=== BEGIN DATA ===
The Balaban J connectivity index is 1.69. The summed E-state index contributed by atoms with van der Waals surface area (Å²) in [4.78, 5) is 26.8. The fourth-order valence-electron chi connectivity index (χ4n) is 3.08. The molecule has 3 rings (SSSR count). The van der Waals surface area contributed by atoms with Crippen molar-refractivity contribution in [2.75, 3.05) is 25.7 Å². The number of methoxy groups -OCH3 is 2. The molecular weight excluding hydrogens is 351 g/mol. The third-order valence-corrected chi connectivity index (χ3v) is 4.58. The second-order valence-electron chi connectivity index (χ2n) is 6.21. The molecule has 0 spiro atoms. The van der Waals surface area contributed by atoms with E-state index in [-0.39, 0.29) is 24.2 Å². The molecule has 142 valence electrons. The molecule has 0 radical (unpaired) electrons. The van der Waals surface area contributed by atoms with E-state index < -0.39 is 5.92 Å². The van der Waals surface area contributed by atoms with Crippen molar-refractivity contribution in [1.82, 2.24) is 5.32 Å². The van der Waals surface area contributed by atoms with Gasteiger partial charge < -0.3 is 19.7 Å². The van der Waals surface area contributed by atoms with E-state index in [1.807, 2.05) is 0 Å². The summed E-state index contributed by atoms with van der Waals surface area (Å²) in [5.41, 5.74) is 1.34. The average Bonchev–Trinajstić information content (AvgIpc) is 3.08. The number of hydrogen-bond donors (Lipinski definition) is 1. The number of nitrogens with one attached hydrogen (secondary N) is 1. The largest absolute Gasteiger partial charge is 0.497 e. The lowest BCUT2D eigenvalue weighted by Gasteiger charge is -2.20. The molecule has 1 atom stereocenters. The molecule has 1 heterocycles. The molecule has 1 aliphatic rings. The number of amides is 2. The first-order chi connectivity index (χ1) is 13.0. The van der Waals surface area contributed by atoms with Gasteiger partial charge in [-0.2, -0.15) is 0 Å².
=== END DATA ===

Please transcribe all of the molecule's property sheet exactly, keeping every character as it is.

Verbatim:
The Balaban J connectivity index is 1.69. The summed E-state index contributed by atoms with van der Waals surface area (Å²) in [4.78, 5) is 26.8. The fourth-order valence-electron chi connectivity index (χ4n) is 3.08. The molecule has 3 rings (SSSR count). The van der Waals surface area contributed by atoms with Crippen molar-refractivity contribution in [2.75, 3.05) is 25.7 Å². The number of methoxy groups -OCH3 is 2. The molecular weight excluding hydrogens is 351 g/mol. The third-order valence-corrected chi connectivity index (χ3v) is 4.58. The second-order valence-electron chi connectivity index (χ2n) is 6.21. The molecule has 0 spiro atoms. The van der Waals surface area contributed by atoms with E-state index in [-0.39, 0.29) is 24.2 Å². The molecule has 142 valence electrons. The molecule has 0 radical (unpaired) electrons. The van der Waals surface area contributed by atoms with E-state index < -0.39 is 5.92 Å². The van der Waals surface area contributed by atoms with Crippen molar-refractivity contribution in [1.82, 2.24) is 5.32 Å². The van der Waals surface area contributed by atoms with Gasteiger partial charge < -0.3 is 19.7 Å². The van der Waals surface area contributed by atoms with E-state index in [1.807, 2.05) is 0 Å². The summed E-state index contributed by atoms with van der Waals surface area (Å²) in [5.41, 5.74) is 1.34. The average Bonchev–Trinajstić information content (AvgIpc) is 3.08. The number of hydrogen-bond donors (Lipinski definition) is 1. The number of nitrogens with one attached hydrogen (secondary N) is 1. The largest absolute Gasteiger partial charge is 0.497 e. The lowest BCUT2D eigenvalue weighted by Gasteiger charge is -2.20. The molecule has 1 atom stereocenters. The molecule has 1 heterocycles. The molecule has 1 aliphatic rings. The number of amides is 2. The first-order chi connectivity index (χ1) is 13.0. The van der Waals surface area contributed by atoms with Gasteiger partial charge in [-0.2, -0.15) is 0 Å².